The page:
Extending the ‘School Meals Scheme’

External practice


Commenced in March 2020. INTO believe that the Covid-19 crisis presents an opportunity to raise the issue of school meals provision for vulnerable children throughout periods of school closure (e.g. summer holidays).


INTO worked in conjunction with the Children’s Rights Alliance to highlight this issue as a matter of urgency.

Reason it was developed

Every school day, more than a quarter of a million children nationwide benefit from the School Meals programme, providing healthy food that they otherwise would not have access to. Defined as the inability to have an adequate, nutritious diet due to issues of affordability or access, food poverty is an issue that has been brought into a sharper focus in recent months considering the Covid-19 situation. Schools which are part of the Department of Education and Skills’ initiative for disadvantaged schools, (‘Delivering Equality of Opportunity in Schools’ [DEIS]) are prioritised for the School Meals Programme. However, the issue of food poverty is not limited to pupils and families in DEIS schools, whilst not every pupil of these school depends on school meals. Each child’s needs, and those of their family, vary from pupil to pupil, even within the same classroom. The sudden closure of schools on March 12th resulted in provision of school meals ceasing for a period, in line with restrictions announced by the Government. Despite this interruption to the programme, teachers in various schools sustained provision of food in innovative ways, to meet the basic needs of pupils and their families.


Following the restrictions announced by the Government on last March, school buildings were not accessible by teachers and home visits were not permitted. As a result, children normally in receipt of food via the ‘School Meals Programme’ were deprived of these daily nutritious meals. INTO raised concerns with the Department of Education and requested that an extension to the programme be facilitated. The Department of Education confirmed that either An Post or local community/voluntary groups, via a Community Champion in each county, would assist schools with the delivery of food to vulnerable pupils under the scheme. A Community Champion was assigned to each county and their role was to direct queries and requests for assistance to local community and voluntary groups. INTO advised school principals and home school community liaison teachers, whose boards of management decided on how to operate the scheme under Covid-19 restrictions, to liaise with school completion services to ensure that pupils from all families who wish to avail of the school meals scheme during the weeks of school closure received the food once a week.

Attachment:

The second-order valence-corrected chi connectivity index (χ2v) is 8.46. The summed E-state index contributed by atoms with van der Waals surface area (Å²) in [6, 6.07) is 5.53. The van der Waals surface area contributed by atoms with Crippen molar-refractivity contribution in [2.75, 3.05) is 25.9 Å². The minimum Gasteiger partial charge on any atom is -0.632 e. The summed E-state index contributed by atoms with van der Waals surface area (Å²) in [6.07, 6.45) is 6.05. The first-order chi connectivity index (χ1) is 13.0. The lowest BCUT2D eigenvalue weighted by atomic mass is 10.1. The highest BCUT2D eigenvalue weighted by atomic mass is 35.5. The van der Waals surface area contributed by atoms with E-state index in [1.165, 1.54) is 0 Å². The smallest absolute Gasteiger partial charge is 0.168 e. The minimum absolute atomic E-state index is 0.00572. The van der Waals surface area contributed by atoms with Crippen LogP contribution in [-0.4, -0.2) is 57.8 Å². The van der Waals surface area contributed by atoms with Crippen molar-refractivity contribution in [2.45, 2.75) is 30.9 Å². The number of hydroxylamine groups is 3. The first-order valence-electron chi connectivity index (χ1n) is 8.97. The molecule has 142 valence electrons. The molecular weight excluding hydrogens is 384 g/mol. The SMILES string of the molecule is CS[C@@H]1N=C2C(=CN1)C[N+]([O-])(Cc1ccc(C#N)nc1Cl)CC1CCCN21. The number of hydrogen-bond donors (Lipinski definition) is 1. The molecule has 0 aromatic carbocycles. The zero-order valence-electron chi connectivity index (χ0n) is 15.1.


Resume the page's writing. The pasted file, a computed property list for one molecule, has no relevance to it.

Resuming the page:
The DES decision to continue provision of School Meals over Easter was based on an identified need of food support amongst vulnerable families and INTO members are alarmed that there is no recognition of the need to provision for the duration of the summer break. Families who rely heavily of the School Meals Scheme are in need of food support 52 weeks per year, and INTO believe that the relevant government Departments should work towards supports being put in place to address this not just for the duration of the Covid-19 virus, but for future school years during holiday periods.


Department of Education And Department of Employment Affairs and Social Protection.


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